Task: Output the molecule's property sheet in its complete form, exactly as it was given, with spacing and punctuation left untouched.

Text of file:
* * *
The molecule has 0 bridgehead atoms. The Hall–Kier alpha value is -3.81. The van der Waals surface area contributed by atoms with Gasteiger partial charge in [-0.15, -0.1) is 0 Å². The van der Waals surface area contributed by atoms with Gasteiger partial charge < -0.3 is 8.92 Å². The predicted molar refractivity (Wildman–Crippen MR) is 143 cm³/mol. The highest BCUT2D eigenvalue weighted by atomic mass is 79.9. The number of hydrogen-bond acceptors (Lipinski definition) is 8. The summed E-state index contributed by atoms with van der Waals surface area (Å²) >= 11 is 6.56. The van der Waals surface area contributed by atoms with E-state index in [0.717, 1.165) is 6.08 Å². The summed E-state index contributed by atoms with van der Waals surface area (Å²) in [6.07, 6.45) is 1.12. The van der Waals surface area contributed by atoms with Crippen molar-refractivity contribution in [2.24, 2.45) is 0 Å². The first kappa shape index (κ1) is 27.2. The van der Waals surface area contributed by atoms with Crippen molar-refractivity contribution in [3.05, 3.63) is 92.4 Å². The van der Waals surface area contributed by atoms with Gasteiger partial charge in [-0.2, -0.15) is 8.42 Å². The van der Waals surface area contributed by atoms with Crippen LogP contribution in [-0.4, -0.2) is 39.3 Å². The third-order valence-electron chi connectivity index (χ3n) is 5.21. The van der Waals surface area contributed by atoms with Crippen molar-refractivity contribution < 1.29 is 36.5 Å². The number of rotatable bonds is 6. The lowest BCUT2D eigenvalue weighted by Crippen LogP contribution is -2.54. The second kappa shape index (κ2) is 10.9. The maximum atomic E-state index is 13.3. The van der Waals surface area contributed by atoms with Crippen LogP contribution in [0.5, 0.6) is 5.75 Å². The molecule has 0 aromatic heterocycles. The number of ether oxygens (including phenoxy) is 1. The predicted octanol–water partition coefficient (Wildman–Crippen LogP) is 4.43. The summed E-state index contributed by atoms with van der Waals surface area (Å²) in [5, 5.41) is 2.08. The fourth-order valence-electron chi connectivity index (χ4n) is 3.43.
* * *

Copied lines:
The molecule has 0 bridgehead atoms. The Hall–Kier alpha value is -3.81. The van der Waals surface area contributed by atoms with Gasteiger partial charge in [-0.15, -0.1) is 0 Å². The van der Waals surface area contributed by atoms with Gasteiger partial charge < -0.3 is 8.92 Å². The predicted molar refractivity (Wildman–Crippen MR) is 143 cm³/mol. The highest BCUT2D eigenvalue weighted by atomic mass is 79.9. The number of hydrogen-bond acceptors (Lipinski definition) is 8. The summed E-state index contributed by atoms with van der Waals surface area (Å²) >= 11 is 6.56. The van der Waals surface area contributed by atoms with E-state index in [0.717, 1.165) is 6.08 Å². The summed E-state index contributed by atoms with van der Waals surface area (Å²) in [6.07, 6.45) is 1.12. The van der Waals surface area contributed by atoms with Crippen molar-refractivity contribution in [2.24, 2.45) is 0 Å². The first kappa shape index (κ1) is 27.2. The van der Waals surface area contributed by atoms with Crippen molar-refractivity contribution in [3.05, 3.63) is 92.4 Å². The van der Waals surface area contributed by atoms with Gasteiger partial charge in [-0.2, -0.15) is 8.42 Å². The van der Waals surface area contributed by atoms with Crippen LogP contribution in [-0.4, -0.2) is 39.3 Å². The third-order valence-electron chi connectivity index (χ3n) is 5.21. The van der Waals surface area contributed by atoms with Crippen molar-refractivity contribution < 1.29 is 36.5 Å². The number of rotatable bonds is 6. The lowest BCUT2D eigenvalue weighted by Crippen LogP contribution is -2.54. The second kappa shape index (κ2) is 10.9. The maximum atomic E-state index is 13.3. The van der Waals surface area contributed by atoms with Crippen LogP contribution in [0.5, 0.6) is 5.75 Å². The molecule has 0 aromatic heterocycles. The number of ether oxygens (including phenoxy) is 1. The predicted octanol–water partition coefficient (Wildman–Crippen LogP) is 4.43. The summed E-state index contributed by atoms with van der Waals surface area (Å²) in [5, 5.41) is 2.08. The fourth-order valence-electron chi connectivity index (χ4n) is 3.43.